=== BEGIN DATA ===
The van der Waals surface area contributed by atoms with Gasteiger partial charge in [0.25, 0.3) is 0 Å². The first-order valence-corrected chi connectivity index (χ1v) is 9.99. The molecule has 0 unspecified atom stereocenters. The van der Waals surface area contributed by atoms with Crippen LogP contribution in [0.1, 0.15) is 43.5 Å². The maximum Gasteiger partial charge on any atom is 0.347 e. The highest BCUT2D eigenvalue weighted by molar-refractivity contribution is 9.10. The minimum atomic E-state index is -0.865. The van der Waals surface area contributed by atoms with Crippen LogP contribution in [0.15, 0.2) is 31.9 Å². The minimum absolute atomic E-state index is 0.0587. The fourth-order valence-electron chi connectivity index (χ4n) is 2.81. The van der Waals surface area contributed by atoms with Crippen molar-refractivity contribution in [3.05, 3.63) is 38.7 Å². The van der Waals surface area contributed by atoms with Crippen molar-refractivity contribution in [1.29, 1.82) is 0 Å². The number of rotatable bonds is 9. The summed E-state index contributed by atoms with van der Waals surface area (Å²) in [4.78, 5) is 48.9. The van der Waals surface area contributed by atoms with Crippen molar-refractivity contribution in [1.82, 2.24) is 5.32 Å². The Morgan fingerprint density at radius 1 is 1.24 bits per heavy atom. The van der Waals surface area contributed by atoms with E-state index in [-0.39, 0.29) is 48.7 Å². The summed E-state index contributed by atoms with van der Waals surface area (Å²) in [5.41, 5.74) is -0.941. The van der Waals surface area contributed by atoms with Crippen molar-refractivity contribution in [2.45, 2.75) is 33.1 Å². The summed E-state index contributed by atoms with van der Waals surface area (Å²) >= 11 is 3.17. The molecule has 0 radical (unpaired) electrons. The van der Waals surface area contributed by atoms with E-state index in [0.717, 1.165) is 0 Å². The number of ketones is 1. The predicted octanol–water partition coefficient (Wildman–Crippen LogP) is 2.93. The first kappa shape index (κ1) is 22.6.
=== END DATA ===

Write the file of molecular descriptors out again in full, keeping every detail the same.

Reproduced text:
The van der Waals surface area contributed by atoms with Gasteiger partial charge in [0.25, 0.3) is 0 Å². The first-order valence-corrected chi connectivity index (χ1v) is 9.99. The molecule has 0 unspecified atom stereocenters. The van der Waals surface area contributed by atoms with Crippen LogP contribution in [0.1, 0.15) is 43.5 Å². The maximum Gasteiger partial charge on any atom is 0.347 e. The highest BCUT2D eigenvalue weighted by molar-refractivity contribution is 9.10. The minimum atomic E-state index is -0.865. The van der Waals surface area contributed by atoms with Crippen LogP contribution in [0.15, 0.2) is 31.9 Å². The minimum absolute atomic E-state index is 0.0587. The fourth-order valence-electron chi connectivity index (χ4n) is 2.81. The van der Waals surface area contributed by atoms with Crippen molar-refractivity contribution in [3.05, 3.63) is 38.7 Å². The van der Waals surface area contributed by atoms with Crippen molar-refractivity contribution in [1.29, 1.82) is 0 Å². The number of rotatable bonds is 9. The summed E-state index contributed by atoms with van der Waals surface area (Å²) in [4.78, 5) is 48.9. The van der Waals surface area contributed by atoms with Crippen molar-refractivity contribution in [1.82, 2.24) is 5.32 Å². The Morgan fingerprint density at radius 1 is 1.24 bits per heavy atom. The van der Waals surface area contributed by atoms with E-state index in [-0.39, 0.29) is 48.7 Å². The summed E-state index contributed by atoms with van der Waals surface area (Å²) in [5.41, 5.74) is -0.941. The van der Waals surface area contributed by atoms with Crippen molar-refractivity contribution in [2.45, 2.75) is 33.1 Å². The summed E-state index contributed by atoms with van der Waals surface area (Å²) >= 11 is 3.17. The molecule has 0 radical (unpaired) electrons. The van der Waals surface area contributed by atoms with E-state index in [0.717, 1.165) is 0 Å². The number of ketones is 1. The predicted octanol–water partition coefficient (Wildman–Crippen LogP) is 2.93. The first kappa shape index (κ1) is 22.6.